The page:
In Search of "The One"

Published October 9, 2017

We’ve all heard about the importance of learning under a professional mentor, but how do you even go about looking for one? Learn how to identity the ideal mentor (or mentors) and build the relationship. 

Connections are everything in your career, whether they are personal or professional – or in the case of a mentorship, a hybrid of both. And just like finding a job, a friend, or even a significant other, the concept of making the initial connection with a mentor can often seem intimidating. But as it turns out, mentors are quite often not as elusive as they seem. 

“I see grads underestimate their own ability to find a mentor. There seems to be a sense that ‘no one would want to be a mentor to me.’ In many cases, I think this happens when you don’t have a clear vision for your career. You really have to put in the research time to figure out what you want to do,” says Brad Floyd, Project/Technology Coordinator and former Career Advisor in Full Sail University’s Career Development department. “In certain situations, you may have to ask someone to mentor you. But a lot of times you don’t have to formally ask at all!” 

A gradual evolution of a professional relationship – built upon frequent communication – can eventually grow into a mentorship in a very organic way. Once a genuine connection has been made, each subsequent conversation becomes a bit easier, and at a certain point asking for an opinion on your next career steps can be an easily approachable topic. 

“You might broach the subject by asking, ‘I’ve been meaning to get your opinion on something,’ or ‘Would you mind if I bend your ear for a few minutes on something?’” Brad continues. “Generally, if you’re conscious of their schedule, workload, and stress level, you can usually find a good time to ‘stop in’ and chat for a few minutes.” 

It’s natural to look for career guidance from someone in a top-level leadership position – after all, if you’re looking to one day occupy a similar role, why not go directly to the source? But in many cases, ideal mentors may occupy less obvious roles in your life. It isn’t always necessary to go for the person with the biggest title or the company with the biggest brand.  

“A mentor can easily be someone to the right or left of you, and one could easily pass up on an opportunity because you wouldn’t normally consider them because of their job role or title,” says Jeff Villanueva, a Grammy award-winning engineer and Music Production Career Advisor in the Career Development department. “Relations are everything and that person can be the one to hire you for a job five years from now.”

“When you’re looking to break into an industry after graduation, it’s important to connect with people who are already working in entry-level positions,” adds Stephen Rice, Career Development’s Visual Arts Team Lead. “This group knows what it takes to get your start and is sometimes happy to share their experiences as well, including what worked and what didn’t.”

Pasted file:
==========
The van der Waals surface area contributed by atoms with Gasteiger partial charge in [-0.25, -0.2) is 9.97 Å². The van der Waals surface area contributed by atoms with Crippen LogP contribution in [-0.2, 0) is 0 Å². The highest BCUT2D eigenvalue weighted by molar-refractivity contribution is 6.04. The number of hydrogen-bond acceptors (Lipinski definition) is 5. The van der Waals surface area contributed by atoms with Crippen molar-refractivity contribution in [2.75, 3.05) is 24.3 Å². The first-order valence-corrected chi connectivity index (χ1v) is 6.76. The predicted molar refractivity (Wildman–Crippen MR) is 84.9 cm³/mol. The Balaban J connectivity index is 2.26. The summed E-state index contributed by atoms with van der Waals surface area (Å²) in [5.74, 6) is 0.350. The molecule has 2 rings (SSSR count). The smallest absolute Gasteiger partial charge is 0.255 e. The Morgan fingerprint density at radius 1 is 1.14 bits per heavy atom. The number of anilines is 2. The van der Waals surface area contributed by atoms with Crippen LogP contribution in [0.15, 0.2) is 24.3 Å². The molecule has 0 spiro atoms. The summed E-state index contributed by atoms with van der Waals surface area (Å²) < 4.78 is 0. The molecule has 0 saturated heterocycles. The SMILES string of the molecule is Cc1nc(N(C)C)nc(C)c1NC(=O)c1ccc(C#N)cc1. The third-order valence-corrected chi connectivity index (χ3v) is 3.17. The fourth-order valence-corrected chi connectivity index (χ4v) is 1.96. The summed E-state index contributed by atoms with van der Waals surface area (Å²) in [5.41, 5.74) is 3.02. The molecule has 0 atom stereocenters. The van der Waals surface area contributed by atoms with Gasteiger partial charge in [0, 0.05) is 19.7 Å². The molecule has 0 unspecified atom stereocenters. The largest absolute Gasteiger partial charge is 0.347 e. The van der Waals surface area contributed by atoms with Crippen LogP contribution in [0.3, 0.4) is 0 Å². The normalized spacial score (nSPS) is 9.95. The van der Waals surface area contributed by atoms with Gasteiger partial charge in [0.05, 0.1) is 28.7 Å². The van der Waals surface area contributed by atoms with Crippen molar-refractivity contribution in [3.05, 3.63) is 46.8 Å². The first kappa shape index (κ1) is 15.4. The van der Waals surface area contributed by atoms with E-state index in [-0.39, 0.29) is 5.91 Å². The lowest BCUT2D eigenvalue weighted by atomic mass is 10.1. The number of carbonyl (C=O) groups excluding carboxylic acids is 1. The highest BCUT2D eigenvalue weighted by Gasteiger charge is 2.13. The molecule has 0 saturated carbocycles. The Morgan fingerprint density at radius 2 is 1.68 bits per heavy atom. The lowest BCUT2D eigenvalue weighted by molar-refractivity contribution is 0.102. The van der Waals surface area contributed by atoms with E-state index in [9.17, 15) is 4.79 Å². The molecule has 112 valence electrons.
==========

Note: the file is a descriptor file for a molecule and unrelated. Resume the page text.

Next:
It’s also important to recognize the value of having multiple mentors. Not only does seeking the guidance from different people broaden your perspective and resources, but it also eliminates the enormous pressure of having to find “The One.” 

“You get to see multiple ways of how to get the job done and you can start to formulate your own ways and techniques that work best for you,” says Jeff. “Plus, nobody is perfect. So no one person will have all the answers to everything you need.” 

Utilizing online platforms like LinkedIn can easily put you in contact with potential connections. By searching for specific companies of interest and identifying other Full Sail graduates who previously or currently work there can provide a seamless way to at least start to bridge the gap between where you are and where you’d like to be. Career Development can also be a potential resource for finding a mentor or seeking help in identifying/requesting mentorship. 

Ultimately, the best way to develop a relationship with a mentor is to be self-aware of what you’re looking for, considerate about the other person’s time and resources, and confident in what you are asking for. And sometimes it’s as easy as just grabbing something to eat. 

“If you connect with someone who is in your orbit socially or work-wise, you can just say, ‘Hi there, I’ve been meaning to ask you about (fill in the blank). Could I buy you lunch next week?” says Brad. “You’ll be pleasantly surprised at how well this works!” 

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